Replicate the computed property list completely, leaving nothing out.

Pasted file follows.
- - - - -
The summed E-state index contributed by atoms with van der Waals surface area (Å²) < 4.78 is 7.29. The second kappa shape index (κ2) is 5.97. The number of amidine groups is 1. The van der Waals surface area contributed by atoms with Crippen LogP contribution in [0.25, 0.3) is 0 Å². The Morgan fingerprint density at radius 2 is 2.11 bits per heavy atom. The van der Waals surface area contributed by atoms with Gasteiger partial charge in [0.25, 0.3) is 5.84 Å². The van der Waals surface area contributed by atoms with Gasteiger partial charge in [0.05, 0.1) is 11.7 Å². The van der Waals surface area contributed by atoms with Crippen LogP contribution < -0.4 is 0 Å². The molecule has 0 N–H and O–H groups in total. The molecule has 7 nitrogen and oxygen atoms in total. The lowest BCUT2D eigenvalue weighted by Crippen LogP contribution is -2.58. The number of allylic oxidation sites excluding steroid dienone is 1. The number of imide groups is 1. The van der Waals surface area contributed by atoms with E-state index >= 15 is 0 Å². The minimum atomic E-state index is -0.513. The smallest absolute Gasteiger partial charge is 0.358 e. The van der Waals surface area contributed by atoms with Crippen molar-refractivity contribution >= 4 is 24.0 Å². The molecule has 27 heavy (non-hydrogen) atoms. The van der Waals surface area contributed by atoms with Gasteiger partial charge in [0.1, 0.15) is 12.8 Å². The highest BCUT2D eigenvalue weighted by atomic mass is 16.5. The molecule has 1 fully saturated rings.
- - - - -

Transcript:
The summed E-state index contributed by atoms with van der Waals surface area (Å²) < 4.78 is 7.29. The second kappa shape index (κ2) is 5.97. The number of amidine groups is 1. The van der Waals surface area contributed by atoms with Crippen LogP contribution in [0.25, 0.3) is 0 Å². The Morgan fingerprint density at radius 2 is 2.11 bits per heavy atom. The van der Waals surface area contributed by atoms with Gasteiger partial charge in [0.25, 0.3) is 5.84 Å². The van der Waals surface area contributed by atoms with Gasteiger partial charge in [0.05, 0.1) is 11.7 Å². The van der Waals surface area contributed by atoms with Crippen LogP contribution < -0.4 is 0 Å². The molecule has 0 N–H and O–H groups in total. The molecule has 7 nitrogen and oxygen atoms in total. The lowest BCUT2D eigenvalue weighted by Crippen LogP contribution is -2.58. The number of allylic oxidation sites excluding steroid dienone is 1. The number of imide groups is 1. The van der Waals surface area contributed by atoms with E-state index >= 15 is 0 Å². The minimum atomic E-state index is -0.513. The smallest absolute Gasteiger partial charge is 0.358 e. The van der Waals surface area contributed by atoms with Crippen molar-refractivity contribution >= 4 is 24.0 Å². The molecule has 27 heavy (non-hydrogen) atoms. The van der Waals surface area contributed by atoms with Gasteiger partial charge in [0.1, 0.15) is 12.8 Å². The highest BCUT2D eigenvalue weighted by atomic mass is 16.5. The molecule has 1 fully saturated rings.